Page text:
In today's episode we learn about Utilitas bioHub, the Botanic Garden's rare fruit tree orchard and hear a new Art as an Act of Optimism song from Chelsea Stutchbury.
Local news highlights include Bundaberg Regional Council's seeking Eco Destination status, deployment of innovative technology on farms in the region, the upgrading of the Gregory River Water Treatment Plant, the Federal budget, plus much more.
You can also listen on Google, Apple, Spotify and now on TuneIn.
Dana Maggacis 0:06
Hello and welcome to the weekly Bundaberg Now podcast. I'm Dana Maggacis from Bundaberg Regional Council, and today we have another interesting programme with news and information from across the Bundaberg Region. Soon we'll hear about the Utilitas bioHub, rare fruit trees in the Bundaberg Botanic Gardens, and hear a new tune from Art as an Act of Optimism. But first, here's Michael Gorey with the news headlines.
Michael Gorey 0:34
Thank you Dana. Making news this week Bundaberg Regional Council is seeking eco destination status to recognise the area's green credentials and boost tourism. Eco Tourism Australia has globally recognised guidelines for environmental sustainability. Only four other locations in Australia have successfully gained accreditation so far. Bundaberg leads the way with technology being deployed on farms to improve management and productivity. Suncoast Gold Macadamias has gizmos and gadgets to measure everything from tree health to soil moisture and weeds. Here's Jason Fleming from Oztech.
Jason Fleming 1:13
So we specialise in spray drones. So we do a lot of for the biggest growers around this area. We do different spray applications in hard to reach areas, wet areas, just crops that they don't want to damage their crop a lot of different stuff with the spray drones.
Michael Gorey 1:28
Work is on schedule to upgrade the Gregory River Water Treatment Plant. Project Engineer Lee Wheeler and Mayor Jack Dempsey tell us more about the $18 million project to future proof water supply to Childers and Woodgate.
Lee Wheeler 1:42
Earthworks around site are approaching completion, with activities now focusing on the sludge drying beds, the majority of structural concrete is now complete with the project transitioning into a building phase with interconnecting pipework and mechanical and electrical fitout.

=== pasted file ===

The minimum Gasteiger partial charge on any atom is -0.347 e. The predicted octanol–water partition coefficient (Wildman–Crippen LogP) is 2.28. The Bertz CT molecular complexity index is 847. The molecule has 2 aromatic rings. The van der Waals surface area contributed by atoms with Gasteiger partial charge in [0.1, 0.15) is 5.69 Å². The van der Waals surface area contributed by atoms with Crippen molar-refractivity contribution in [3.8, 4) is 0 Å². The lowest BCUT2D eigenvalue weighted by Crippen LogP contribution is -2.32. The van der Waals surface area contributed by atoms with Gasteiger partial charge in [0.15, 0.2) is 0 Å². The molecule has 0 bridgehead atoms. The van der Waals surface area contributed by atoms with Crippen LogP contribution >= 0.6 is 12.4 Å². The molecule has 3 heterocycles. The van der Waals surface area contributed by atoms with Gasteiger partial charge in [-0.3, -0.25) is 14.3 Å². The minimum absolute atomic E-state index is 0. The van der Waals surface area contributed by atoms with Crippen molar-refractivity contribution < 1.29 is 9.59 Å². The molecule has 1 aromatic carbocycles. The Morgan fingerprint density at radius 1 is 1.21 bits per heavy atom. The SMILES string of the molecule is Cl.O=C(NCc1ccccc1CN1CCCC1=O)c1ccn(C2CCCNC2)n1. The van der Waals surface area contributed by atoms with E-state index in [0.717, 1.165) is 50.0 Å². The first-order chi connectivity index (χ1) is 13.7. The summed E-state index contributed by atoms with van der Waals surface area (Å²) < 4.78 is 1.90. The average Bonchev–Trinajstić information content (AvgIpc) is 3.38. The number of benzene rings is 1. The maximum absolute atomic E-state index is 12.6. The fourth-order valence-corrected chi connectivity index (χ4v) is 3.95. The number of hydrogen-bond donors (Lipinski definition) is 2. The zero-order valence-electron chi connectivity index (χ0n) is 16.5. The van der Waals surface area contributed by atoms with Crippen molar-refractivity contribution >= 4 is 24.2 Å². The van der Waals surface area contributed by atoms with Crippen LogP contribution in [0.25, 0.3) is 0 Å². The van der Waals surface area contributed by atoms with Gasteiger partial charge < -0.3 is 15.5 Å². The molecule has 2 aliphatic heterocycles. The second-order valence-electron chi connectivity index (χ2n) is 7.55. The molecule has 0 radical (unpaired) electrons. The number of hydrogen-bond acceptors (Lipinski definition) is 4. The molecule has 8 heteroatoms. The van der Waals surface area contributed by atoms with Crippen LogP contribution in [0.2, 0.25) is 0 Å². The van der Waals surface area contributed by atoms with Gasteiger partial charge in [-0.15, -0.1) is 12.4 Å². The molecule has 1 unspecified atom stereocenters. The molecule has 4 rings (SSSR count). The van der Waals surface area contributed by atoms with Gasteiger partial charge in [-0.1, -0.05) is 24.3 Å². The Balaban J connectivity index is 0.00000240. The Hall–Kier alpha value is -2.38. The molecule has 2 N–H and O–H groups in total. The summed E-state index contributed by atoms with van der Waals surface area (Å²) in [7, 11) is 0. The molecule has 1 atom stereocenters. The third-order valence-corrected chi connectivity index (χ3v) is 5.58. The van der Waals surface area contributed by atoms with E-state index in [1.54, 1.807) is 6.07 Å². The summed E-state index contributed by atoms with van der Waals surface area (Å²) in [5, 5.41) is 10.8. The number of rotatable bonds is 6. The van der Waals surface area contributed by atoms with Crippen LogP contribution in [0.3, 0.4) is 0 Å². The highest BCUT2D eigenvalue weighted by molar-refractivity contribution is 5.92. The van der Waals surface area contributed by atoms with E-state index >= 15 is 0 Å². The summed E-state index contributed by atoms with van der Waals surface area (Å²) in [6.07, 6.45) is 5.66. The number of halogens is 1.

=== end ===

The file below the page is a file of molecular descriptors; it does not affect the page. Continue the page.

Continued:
Jack Dempsey 1:58
The Gregory Water Treatment Facility is so vitally important to the residents of this part of the Bundaberg Region, but also to the growth in this particular part of the Region.
Michael Gorey 2:09
The Federal Budget has delivered good news for jobs and infrastructure. Mayor Jack Dempsey gives his commentary on what it means for the Bundaberg Region.
Jack Dempsey 2:19
While the Federal Government has delivered a positive budget which offers a roadmap for recovery from the pandemic which is affecting not just Australia but the whole of the world. There are welcome funds here for local roads and community infrastructure, which will be fantastic for the Bundaberg Region if we get our fair share. This will help to create jobs and provide lasting benefits. I'm also pleased to see the Building Better Regions Fund extended for a fifth round. The Bundaberg Region missed out last time, but hopefully we'll be successful with our next application for a Regional Aquatic Centre. Extra funding for water infrastructure is potentially positive for our region. I hope that those discussions will also occur between the Federal and State Governments to tap into this for reinstatement of Paradise Dam to its full capacity, so we can implement our pipeline of investment opportunities.
Michael Gorey 3:16